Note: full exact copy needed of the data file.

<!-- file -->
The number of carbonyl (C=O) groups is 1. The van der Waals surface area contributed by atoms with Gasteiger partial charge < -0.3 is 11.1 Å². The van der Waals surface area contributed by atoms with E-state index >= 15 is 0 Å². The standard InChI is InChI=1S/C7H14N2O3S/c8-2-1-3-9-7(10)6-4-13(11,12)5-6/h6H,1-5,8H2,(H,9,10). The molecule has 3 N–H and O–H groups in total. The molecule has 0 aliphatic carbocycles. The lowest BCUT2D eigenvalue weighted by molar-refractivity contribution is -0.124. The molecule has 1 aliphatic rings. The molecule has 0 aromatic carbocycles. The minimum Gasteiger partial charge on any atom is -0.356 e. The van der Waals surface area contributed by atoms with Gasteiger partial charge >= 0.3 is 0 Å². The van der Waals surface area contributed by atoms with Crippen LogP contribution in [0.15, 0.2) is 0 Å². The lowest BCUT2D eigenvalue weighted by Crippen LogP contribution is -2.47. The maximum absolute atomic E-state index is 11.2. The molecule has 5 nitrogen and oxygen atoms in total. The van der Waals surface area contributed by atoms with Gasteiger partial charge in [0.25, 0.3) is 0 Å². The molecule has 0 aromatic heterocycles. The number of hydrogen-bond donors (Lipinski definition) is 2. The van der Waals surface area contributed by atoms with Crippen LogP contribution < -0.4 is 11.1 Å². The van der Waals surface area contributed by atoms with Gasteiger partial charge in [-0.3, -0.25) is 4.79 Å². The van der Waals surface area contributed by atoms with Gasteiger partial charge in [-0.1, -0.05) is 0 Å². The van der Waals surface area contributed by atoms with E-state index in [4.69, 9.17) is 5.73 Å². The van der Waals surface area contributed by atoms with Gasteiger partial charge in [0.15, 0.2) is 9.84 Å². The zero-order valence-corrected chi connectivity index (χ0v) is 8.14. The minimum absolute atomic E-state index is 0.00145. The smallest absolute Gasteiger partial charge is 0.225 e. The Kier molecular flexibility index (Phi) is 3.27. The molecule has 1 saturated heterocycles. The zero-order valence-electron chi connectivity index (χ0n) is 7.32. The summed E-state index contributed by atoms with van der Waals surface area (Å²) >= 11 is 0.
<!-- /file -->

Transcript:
The number of carbonyl (C=O) groups is 1. The van der Waals surface area contributed by atoms with Gasteiger partial charge < -0.3 is 11.1 Å². The van der Waals surface area contributed by atoms with E-state index >= 15 is 0 Å². The standard InChI is InChI=1S/C7H14N2O3S/c8-2-1-3-9-7(10)6-4-13(11,12)5-6/h6H,1-5,8H2,(H,9,10). The molecule has 3 N–H and O–H groups in total. The molecule has 0 aliphatic carbocycles. The lowest BCUT2D eigenvalue weighted by molar-refractivity contribution is -0.124. The molecule has 1 aliphatic rings. The molecule has 0 aromatic carbocycles. The minimum Gasteiger partial charge on any atom is -0.356 e. The van der Waals surface area contributed by atoms with Gasteiger partial charge >= 0.3 is 0 Å². The van der Waals surface area contributed by atoms with Crippen LogP contribution in [0.15, 0.2) is 0 Å². The lowest BCUT2D eigenvalue weighted by Crippen LogP contribution is -2.47. The maximum absolute atomic E-state index is 11.2. The molecule has 5 nitrogen and oxygen atoms in total. The van der Waals surface area contributed by atoms with Gasteiger partial charge in [0.25, 0.3) is 0 Å². The molecule has 0 aromatic heterocycles. The number of hydrogen-bond donors (Lipinski definition) is 2. The van der Waals surface area contributed by atoms with Crippen LogP contribution < -0.4 is 11.1 Å². The van der Waals surface area contributed by atoms with Gasteiger partial charge in [-0.3, -0.25) is 4.79 Å². The van der Waals surface area contributed by atoms with Gasteiger partial charge in [-0.1, -0.05) is 0 Å². The van der Waals surface area contributed by atoms with E-state index in [4.69, 9.17) is 5.73 Å². The van der Waals surface area contributed by atoms with Gasteiger partial charge in [0.15, 0.2) is 9.84 Å². The zero-order valence-corrected chi connectivity index (χ0v) is 8.14. The minimum absolute atomic E-state index is 0.00145. The smallest absolute Gasteiger partial charge is 0.225 e. The Kier molecular flexibility index (Phi) is 3.27. The molecule has 1 saturated heterocycles. The zero-order valence-electron chi connectivity index (χ0n) is 7.32. The summed E-state index contributed by atoms with van der Waals surface area (Å²) >= 11 is 0.